This fiasco reminds me of the horror of remodeling my house a few years ago.  At the end of the process there had been an increase in the billing of each subcontractor by more than 100% of the original bid (with only two small change orders through it all).  Each of them viewed this as just a small amount of money on a massive project and figured they could get away with it.  By the time the home was completed it was seven figures over budget and it had completely wiped us out financially.  If our Congressmen are too inept to realize that 535 people repeatedly sending, “very, very small” $5 million checks to companies in their districts for projects that would never be funded without slipping them into important legislation is enough to bankrupt this country, they don’t deserve the privilege of “serving” us anymore.

Even more disturbing is that this is the exact process the Obama adminstration wants us to believe will reduce costs with regard to health care.  We’re told that only government can cut the waste and inefficiencies of private business in order to save the requisite amount of money needed to pay for the trillions in new spending.  Why, then, is the ever-efficient federal government using $5 million of military operating funds to pay for cute little DVDs?  But I’m sure they’d never play such political games with the health of American men and women (no, only with the lives of servicemen and women?).

Apparently, the way these videos were funded in the past was through private donations from businesses.  That apparently was much more difficult than going directly to a Senator and lobbying for a big, fat, rather a “very, very small” $5 million check.  Businesses and individuals who work for the money they receive tend to be pretty particular about weighing cost v. benefit when spending that hard-earned money, especially in times of recession.  The assumption can be made that there just weren’t too many out there who felt the benefits of this project were worth the cost.  Government, on the other hand, functions with the mantra of  “easy come, easy go,” and a check for $5 million is a drop in the bucket of their sea of corrupt and politically-connected spending.

Maybe I’m missing something, though; maybe there really is a benefit in this whole system.  It just could be that the advantage Sen. Bennett and others like him see in their defense-spending pork projects has absolutely nothing to do with the troops, and profits those who have absolutely nothing to do with ultimately paying the bills.  Ya think?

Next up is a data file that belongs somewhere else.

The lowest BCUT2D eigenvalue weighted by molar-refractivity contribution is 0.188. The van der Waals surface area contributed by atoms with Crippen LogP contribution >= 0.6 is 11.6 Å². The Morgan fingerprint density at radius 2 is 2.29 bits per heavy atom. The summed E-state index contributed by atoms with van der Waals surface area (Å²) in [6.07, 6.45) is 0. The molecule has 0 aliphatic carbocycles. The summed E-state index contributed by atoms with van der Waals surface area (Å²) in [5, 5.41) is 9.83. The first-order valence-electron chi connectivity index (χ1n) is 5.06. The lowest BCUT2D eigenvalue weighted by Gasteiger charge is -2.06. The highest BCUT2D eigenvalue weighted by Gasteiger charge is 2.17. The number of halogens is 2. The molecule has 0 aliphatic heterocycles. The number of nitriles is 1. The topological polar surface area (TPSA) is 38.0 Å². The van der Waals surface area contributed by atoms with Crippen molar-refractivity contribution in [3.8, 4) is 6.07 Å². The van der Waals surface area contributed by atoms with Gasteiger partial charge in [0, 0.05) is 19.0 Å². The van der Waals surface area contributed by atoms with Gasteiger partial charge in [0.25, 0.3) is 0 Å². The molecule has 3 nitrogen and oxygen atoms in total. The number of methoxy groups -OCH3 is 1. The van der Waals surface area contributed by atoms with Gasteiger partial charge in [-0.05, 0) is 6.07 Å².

Oct 10 2009

Peace Prize or Appeasement Prize?

C.M. Phippen

So, the Nobel Peace Prize of 2009 has gone to . . . Barack Obama?  His nomination would have had to have been made within 11 days of him becoming President of the United States.  I’m sure for some that’s enough time to accomplish great things, but most of us consider our accomplishments of lasting import to have required a little more of us than 11 days.  Of course, within that period he gave some great speeches . . .  and words are the weapons of progressives, after all. 

According to Francis Sejersted, chairman of the Norweigan Nobel Committee in the 1990s, “Awarding a Peace Prize is, to put it bluntly, a political act.”  Many of us thought as much, but our suspicions have now been solidly confirmed with the current award.  After all, this is a man who has spent his first months in office trying to force policies on an unwilling public which would make us look a lot more like those who resent us and weaken much of our competitive advantage in the world.  Even for many of those who support Mr. Obama and his progressive agenda, this is just one step too far in throwing themselves at the feet of their unproven secular savior, and the honest just aren’t willing to go there.

Gier Lundestad, secretary of the Norwegian Nobel Committee, said in 2001, ” . . . the committee was  . . . prepared to intervene . . . in regional conflicts around the world in the hope that the Nobel Peace Prize could not only award deeds done, but also provide an added incentive for peace.”  Does anyone see here an obvious attempt to influence Mr. Obama and his dealings with other countries?  He is currently considering whether to follow the recommendations of General Stanley McChrystal, the top US commander in Afghanistan, who has asked the White House for 40,000 more troops and warned that without them, we will likely fail in that country.  Is the awarding of this prize one of those “incentives for peace” spoken of by Mr. Lundestad?

Of course, “peace” is an interesting debate for another day.  I don’t know of a single individual, outside of some Muslim extremists who want to kill all who disagree with them, who doesn’t want peace.  The question is one of whether or not we do the hard things to ultimately achieve it and whether we’re willing to acknowledge that hard things sometimes must be done; things that appear, on the surface, to be anything but peaceful.  You know, it’s kind of like shooting the intruder in your home just before he rapes or kills your wife – not really a peaceful act in and of itself, but one that ultimately provides more peace than the alternative.  This requires the ability, though, to think and see beyond the immediate, beyond stage one.

The awarding of this prize is simply an accolade for a man who is greatly loved around the world by those who resent us, the United States of America, for being the last great bastion of freedom in a world clamoring for nurture at the hand of big brother government.  The anger is palpable toward those in this country who fight against the policies of progressivism, and who want anything but to become like another European state.  After eight years of a man who wasn’t afraid to stand up to evil and extol the virtues of the American way of life, those who despise everything that has made this country exceptional have at long last found their ally, in one of our own.